Obama and Biden will shame you

Obama and Biden both gave stern warnings yesterday about misuse of stimulus funds. "If we see money being misspent, we're going to put a stop to it," Obama told a gathering of state officials at the White House. How? Obama says "we will call it out and we will publicize it." Biden, meanwhile, scolded: "If we don't get this right, folks, this is the end of the opportunity to convince Congress that anything should go to the states."

If this counts as accountability, color me unimpressed. "Accountability" surely implies the likelihood or possibility of real consequences. The governor of Arkansas is accountable to the people of Arkansas. The managers of a company are accountable to the shareholders and the board. (Or at least to Carl Icahn.) But the managers of Pfizer aren't accountable to the shareholders of Microsoft, and Bobby Jindal isn't accountable to the moral indignation of Barack Obama. So when Obama and Biden start talking about holding states accountable for their stimulus spending, I'm left a little confused about what they mean.

How do they imagine this working? Say some construction project in Cincinnati takes a long time to get off the ground. Does Robert Gibbs read denounce the foreman at a press conference, or is his name posted on recovery.gov? Doubtful. And while Biden's answer suggests that the administration just won't give them money in the future, Nancy Pelosi is making it sound like stimulus cash is a one-time offer, anyway.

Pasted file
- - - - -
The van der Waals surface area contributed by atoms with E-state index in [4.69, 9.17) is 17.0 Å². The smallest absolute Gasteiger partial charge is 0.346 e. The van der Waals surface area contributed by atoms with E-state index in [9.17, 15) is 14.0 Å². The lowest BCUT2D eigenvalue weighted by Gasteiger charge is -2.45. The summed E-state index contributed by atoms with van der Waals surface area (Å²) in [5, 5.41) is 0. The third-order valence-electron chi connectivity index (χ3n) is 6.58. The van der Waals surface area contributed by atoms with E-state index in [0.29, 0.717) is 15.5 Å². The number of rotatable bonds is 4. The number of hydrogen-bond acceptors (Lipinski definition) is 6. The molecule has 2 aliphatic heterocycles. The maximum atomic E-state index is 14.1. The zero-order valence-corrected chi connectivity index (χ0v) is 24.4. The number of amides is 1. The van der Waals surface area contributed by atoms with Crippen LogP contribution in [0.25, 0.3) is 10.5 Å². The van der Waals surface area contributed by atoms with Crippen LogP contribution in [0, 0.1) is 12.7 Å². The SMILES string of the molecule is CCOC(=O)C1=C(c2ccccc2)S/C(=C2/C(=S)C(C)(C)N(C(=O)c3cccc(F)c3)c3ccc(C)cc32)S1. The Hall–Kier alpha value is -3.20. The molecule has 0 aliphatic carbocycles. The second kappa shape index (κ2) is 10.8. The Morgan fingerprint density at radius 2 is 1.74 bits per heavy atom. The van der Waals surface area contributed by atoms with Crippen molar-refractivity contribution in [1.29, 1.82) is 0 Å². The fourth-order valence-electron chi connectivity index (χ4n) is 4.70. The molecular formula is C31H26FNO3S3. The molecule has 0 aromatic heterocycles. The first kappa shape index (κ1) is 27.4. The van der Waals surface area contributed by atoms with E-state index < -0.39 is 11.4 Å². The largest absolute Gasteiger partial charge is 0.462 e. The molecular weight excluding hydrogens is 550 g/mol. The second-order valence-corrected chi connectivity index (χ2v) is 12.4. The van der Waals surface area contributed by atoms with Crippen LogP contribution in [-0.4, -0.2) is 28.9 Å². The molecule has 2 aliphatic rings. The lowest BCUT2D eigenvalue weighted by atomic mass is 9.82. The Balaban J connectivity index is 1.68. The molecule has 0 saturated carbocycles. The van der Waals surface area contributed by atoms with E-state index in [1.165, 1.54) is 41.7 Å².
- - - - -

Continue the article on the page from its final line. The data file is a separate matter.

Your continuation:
Biden says the administration is going to roll out some stimulus spending restrictions today, so I hope he puts my fears to rest. But I don't understand how this works, either: it doesn't sound like the administration is pushing new legislation, so can it just put retroactive restrictions on a bill the president has already signed?

Presented by

Conor Clarke is the editor, with Michael Kinsley, of Creative Capitalism. He was previously a fellow at The Atlantic and an editor at The Guardian. More

Conor Clarke is the editor, with Michael Kinsley, of Creative Capitalism, an economics blog that was recently published in book form by Simon and Schuster. He was previously a fellow at The Atlantic and an editor at The Guardian. He is also on Twitter.

Join the Discussion

After you comment, click Post. If you’re not already logged in you will be asked to log in or register with Disqus.

Please note that The Atlantic's account system is separate from our commenting system. To log in or register with The Atlantic, use the Sign In button at the top of every page.

blog comments powered by Disqus


Confessions of Moms Around the World

A global look at the hardest and best job ever


A Stop-Motion Tour of New York City

A filmmaker animated hundreds of still photographs to create this Big Apple flip book


The Absurd Psychology of Restaurant Menus

Would people eat healthier if celery was called "cool celery?"


This Japanese Inn Has Been Open for 1,300 Years

It's one of the oldest family businesses in the world.

More in Politics

Just In